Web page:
Total Immersion Forums  

Go Back   Total Immersion Forums > Favorite Practices and Sets
FAQ Members List Calendar Search Today's Posts Mark Forums Read

Reply
 
Thread Tools Display Modes
  #1  
Old 10-19-2009
jkmacman jkmacman is offline
Junior Member
 
Join Date: Jun 2009
Posts: 9
jkmacman
Default What do you do when you're in the water?

Is this a swimming forum? I thought I read here that someone swam 10K in under 1.5 hours yesterday in s.F. bay?

After being a member of one pool or another for around 15 years, I finally took lessons this summer from a TI coach.

I have the TI book and now own 3 TI videos. A couple of years ago I started doing Triathlon's so I'd like to improve the speed of my freestyle.

What do you practice when you're in the water? I was in the pool over the week end (yesterday) for a short time and didn't have the lane to myself.

I do some triple stich drills, some one arm drills, some back stroke mixed w/ freesyle (4 back strokes + 3 free style). As well as some breast stroke.

Although I haven't been swimming nearly enough, I'm happy with my freestyle progress. I don't do many flip turns, but I have a nice rebound off the wall, my coach showed my for freestyle & back stroke.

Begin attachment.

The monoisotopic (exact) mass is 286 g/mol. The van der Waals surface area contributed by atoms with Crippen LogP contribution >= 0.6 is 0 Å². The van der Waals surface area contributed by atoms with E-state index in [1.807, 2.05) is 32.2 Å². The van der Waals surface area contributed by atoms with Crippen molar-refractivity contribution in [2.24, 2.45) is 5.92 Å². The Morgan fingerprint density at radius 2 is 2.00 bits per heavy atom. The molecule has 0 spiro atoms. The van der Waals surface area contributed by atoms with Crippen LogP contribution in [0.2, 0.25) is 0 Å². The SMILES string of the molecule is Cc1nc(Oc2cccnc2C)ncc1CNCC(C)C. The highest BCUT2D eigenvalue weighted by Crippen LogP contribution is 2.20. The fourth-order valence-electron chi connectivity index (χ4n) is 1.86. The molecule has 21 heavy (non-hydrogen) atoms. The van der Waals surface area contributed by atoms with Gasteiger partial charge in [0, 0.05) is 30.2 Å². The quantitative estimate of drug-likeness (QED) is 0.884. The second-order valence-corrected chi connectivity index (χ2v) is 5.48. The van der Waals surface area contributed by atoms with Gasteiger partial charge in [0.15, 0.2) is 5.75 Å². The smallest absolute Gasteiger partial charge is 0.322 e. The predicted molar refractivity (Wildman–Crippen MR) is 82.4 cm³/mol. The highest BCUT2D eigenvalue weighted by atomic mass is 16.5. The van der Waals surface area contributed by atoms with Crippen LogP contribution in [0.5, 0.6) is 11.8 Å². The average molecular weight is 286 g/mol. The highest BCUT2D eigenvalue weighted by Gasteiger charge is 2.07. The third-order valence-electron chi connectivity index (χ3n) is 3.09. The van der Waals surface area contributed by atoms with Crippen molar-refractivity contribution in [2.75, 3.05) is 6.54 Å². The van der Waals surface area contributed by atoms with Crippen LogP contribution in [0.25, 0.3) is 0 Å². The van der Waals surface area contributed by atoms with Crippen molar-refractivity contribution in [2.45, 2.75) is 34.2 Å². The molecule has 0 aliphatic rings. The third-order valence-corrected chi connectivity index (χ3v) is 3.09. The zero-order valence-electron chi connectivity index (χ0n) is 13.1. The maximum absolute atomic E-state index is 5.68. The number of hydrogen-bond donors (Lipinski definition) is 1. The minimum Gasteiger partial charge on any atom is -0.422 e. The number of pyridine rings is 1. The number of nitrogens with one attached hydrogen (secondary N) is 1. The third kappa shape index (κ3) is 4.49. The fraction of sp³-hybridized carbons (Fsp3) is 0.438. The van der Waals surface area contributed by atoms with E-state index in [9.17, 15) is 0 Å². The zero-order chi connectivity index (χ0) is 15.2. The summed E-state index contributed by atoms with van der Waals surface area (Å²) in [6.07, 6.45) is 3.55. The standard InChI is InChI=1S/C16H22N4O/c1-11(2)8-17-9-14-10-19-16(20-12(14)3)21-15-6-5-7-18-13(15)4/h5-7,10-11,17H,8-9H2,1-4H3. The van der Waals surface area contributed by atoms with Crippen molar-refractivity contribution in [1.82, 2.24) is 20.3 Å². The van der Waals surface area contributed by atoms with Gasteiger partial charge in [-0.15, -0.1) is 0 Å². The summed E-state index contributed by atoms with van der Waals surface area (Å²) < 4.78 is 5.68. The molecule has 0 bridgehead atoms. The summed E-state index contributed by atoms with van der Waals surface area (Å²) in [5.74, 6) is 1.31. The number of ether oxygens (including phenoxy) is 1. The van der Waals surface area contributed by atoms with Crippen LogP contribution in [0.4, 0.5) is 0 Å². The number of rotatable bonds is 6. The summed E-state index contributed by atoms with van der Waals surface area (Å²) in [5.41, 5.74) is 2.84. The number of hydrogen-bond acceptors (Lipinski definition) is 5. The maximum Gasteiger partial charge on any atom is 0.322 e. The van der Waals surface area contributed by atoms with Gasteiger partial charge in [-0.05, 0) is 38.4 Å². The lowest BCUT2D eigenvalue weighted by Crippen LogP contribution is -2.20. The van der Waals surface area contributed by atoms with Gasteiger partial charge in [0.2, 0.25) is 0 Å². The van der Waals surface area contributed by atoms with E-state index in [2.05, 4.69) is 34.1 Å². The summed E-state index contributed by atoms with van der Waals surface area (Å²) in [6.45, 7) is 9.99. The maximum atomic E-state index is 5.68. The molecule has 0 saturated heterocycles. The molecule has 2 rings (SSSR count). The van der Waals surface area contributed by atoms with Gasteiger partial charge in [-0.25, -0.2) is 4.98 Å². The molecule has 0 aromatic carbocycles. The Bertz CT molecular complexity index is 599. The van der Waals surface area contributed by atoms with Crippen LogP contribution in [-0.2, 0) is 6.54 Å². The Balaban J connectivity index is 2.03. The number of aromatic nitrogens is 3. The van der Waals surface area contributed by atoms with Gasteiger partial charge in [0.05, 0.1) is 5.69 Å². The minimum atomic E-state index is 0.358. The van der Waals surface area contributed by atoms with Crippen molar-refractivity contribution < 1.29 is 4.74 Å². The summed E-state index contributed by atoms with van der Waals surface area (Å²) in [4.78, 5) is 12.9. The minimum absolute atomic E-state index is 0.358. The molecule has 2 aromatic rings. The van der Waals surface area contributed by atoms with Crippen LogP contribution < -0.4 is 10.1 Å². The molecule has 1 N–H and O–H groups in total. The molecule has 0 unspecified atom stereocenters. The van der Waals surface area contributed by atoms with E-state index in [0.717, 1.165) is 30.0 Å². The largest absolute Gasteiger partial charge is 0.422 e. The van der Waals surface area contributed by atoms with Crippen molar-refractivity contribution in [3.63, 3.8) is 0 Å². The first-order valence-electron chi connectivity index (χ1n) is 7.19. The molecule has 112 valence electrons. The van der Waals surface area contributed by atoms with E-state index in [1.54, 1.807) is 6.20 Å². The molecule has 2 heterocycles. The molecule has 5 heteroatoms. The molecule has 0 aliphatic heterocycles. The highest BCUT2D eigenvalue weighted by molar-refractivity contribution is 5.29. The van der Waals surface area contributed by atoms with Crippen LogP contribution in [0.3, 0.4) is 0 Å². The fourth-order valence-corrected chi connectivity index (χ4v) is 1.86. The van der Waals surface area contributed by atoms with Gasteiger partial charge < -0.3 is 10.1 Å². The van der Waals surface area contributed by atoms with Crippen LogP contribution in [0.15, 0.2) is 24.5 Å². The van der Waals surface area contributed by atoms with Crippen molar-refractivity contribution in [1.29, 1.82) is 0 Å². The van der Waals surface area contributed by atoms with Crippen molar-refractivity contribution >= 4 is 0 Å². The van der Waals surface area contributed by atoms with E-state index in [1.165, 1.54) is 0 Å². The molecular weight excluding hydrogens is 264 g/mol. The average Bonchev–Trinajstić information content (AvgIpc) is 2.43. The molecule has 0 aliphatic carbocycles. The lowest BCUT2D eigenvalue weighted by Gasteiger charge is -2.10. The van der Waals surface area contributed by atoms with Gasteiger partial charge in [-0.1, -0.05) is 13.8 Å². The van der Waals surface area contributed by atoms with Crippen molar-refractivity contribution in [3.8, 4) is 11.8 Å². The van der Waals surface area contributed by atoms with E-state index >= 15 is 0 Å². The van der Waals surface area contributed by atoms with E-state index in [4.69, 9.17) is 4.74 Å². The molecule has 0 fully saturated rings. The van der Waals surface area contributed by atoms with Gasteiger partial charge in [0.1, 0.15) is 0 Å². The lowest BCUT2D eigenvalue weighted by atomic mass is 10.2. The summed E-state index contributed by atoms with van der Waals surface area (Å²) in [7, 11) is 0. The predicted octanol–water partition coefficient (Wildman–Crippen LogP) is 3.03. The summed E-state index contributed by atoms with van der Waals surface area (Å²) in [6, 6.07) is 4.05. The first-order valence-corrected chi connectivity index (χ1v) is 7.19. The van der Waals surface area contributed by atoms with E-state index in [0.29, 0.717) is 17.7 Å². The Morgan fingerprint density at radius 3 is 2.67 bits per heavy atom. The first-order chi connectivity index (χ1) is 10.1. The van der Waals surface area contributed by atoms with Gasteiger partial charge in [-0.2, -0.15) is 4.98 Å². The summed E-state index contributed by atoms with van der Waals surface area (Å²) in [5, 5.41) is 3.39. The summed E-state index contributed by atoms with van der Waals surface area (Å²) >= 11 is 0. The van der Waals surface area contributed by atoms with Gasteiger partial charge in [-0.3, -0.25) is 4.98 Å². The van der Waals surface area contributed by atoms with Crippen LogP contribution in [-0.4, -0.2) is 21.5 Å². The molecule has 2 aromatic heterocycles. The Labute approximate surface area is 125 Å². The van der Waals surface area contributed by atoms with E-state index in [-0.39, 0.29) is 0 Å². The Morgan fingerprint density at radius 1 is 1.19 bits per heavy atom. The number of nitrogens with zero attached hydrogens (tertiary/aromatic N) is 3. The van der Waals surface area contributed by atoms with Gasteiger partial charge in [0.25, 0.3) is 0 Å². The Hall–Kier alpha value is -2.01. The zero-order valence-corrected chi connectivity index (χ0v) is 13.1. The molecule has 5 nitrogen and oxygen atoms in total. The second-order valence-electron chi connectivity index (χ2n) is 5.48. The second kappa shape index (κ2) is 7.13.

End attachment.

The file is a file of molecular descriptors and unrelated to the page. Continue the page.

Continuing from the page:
I hope to swim more efficiently, more frequently and get faster on freestyle & back stroke and eventually add butterfly and breast stroke.

Swimming a 17.5 mile race in NY harbor could be an awesome goal

Quote:
2009 Swim Series
Congratulations to Julie Sheldon, the winner of this year's Ederle Swim; full results will be available shortly. Thank you to all of the swimmers and volunteers who helped to make this year's race a success.

Ederle Swim

This is a low-key event, harkening back to the earlier days of open-water swimming, but there's nothing low-key about the challenges of following Gertrude Ederle's 17.5-mile swim course from Battery Park to Sandy Hook, NJ. Recent swimmers have had to contend with severe chop, fog, and unseasonably warm temperatures as they made the crossing through New York Harbor, yet with today's knowledge of the tides, most participants cover the course faster Ederle's record, which lasted from 1925 until 2006. With especially fast tides in 2009, the record may drop again.


Last edited by jkmacman : 10-21-2009 at 04:13 PM. Reason: breaking news.
Reply With Quote
  #2  
Old 11-11-2009
jkmacman jkmacman is offline
Junior Member
 
Join Date: Jun 2009
Posts: 9
jkmacman
Default Backstroke - The Other Long Axis Stroke

Over the summer my t1 coach introduced me to the long axis drills. over the next several months i plan on doing the bulk if not all my swimming in a local 24 hr fitness, whose name is misleading since it infers its open entirely 24 hours, and the swim area is closed 11pm-5a.

As much as i struggle to get my work outs in my wife complains that me getting up at 5 am every day has ill effects on her. Although i do get up early every day, as a tri guy i don't spend enough time in the pool. the paltry 3 lap lanes, with no definitive slow-med-fast, can mean planning ahead and getting a large allotment of lap times near impossible, some one jumps in the lane and wants to do jumping jacks, another person insits on swimming down the center of the lane doing 2 handed back strokes.